Bicycling

Jorge Sanhueza-Lyon / KUT

The sight of red bicycles with bulky baskets is familiar to anyone who spends time in downtown Austin. B-cycle, which operates the rentable bikes, has had the bike-sharing market cornered here since it launched in 2013. But South by Southwest has brought some competition to town in the form of new rentable bikes that can be unlocked with an app and don’t have to be parked at stations.

Miguel Gutierrez Jr. / KUT

A new app’s looking to improve rides for Austin cyclists by using crowdsourced input on roads. Ride Report tracks a user’s bike route and surveys them on road and safety conditions after their ride’s concluded.

The app allows Austinites to plan trips throughout the city, providing suggestions on the best possible routes and conditions based on aggregate user data. After each ride, you can rate your commute “great” or “not great,” and those ratings feed the app’s so-called “stress map,” which color codes the best and worst roads and trails in the city according to the data.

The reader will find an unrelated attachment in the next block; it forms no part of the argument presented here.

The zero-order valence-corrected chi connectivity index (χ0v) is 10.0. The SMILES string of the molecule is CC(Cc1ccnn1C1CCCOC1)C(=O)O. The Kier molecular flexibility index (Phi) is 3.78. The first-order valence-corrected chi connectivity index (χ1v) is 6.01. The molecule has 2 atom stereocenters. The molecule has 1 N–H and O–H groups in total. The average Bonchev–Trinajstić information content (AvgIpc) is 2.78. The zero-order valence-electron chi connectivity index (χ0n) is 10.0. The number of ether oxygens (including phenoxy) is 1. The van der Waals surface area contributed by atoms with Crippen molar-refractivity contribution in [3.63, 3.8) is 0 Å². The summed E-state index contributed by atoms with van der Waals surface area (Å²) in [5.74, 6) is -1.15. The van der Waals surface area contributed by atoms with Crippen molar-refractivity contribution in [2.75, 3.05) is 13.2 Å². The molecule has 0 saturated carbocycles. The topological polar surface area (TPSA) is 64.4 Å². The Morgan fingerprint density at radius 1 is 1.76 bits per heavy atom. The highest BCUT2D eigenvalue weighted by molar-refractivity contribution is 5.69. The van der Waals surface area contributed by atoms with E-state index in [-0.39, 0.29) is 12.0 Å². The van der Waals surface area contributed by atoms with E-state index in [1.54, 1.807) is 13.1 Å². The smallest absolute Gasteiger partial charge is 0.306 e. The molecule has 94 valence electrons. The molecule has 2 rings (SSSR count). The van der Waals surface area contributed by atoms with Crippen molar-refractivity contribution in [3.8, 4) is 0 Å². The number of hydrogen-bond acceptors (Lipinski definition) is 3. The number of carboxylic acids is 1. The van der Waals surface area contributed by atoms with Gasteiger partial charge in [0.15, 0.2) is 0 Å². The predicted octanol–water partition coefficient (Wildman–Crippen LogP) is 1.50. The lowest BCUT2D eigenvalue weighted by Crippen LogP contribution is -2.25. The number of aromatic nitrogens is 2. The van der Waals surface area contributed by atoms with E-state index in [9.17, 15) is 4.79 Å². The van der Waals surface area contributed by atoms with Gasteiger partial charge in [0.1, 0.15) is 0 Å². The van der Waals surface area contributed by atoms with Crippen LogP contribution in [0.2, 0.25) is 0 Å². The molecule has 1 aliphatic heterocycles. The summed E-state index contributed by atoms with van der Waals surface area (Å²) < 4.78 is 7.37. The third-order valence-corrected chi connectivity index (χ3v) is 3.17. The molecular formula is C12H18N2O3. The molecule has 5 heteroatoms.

Miguel Gutierrez Jr. / KUT

While the Austin City Council rolls out a proposition that would build out bike-friendly infrastructure, Travis County leaders are continuing work of their own on a plan of their own to improve bicycle safety across the region.


Sarah Jasmine Montgomery for KUT

Sharmar Mohamed Hassan doesn’t know the words in English to describe his bicycle. So he uses his native language, Somali, to tell me it’s a green road bike. And it’s his primary form of transportation in Austin — which, at times, can be a little touch-and-go.


Sarah Jasmine Montgomery for KUT

The City of Austin earned a gold-level designation this week from one of the nation's leading cycling advocacy groups, the League of American Bicyclists. That's one level below the highest designation of platinum.

KUT's Nathan Bernier asks cycling journalist Ian Dille what the city has done to earn the praise and what more it can do to encourage cycling as an alternate way of getting around.


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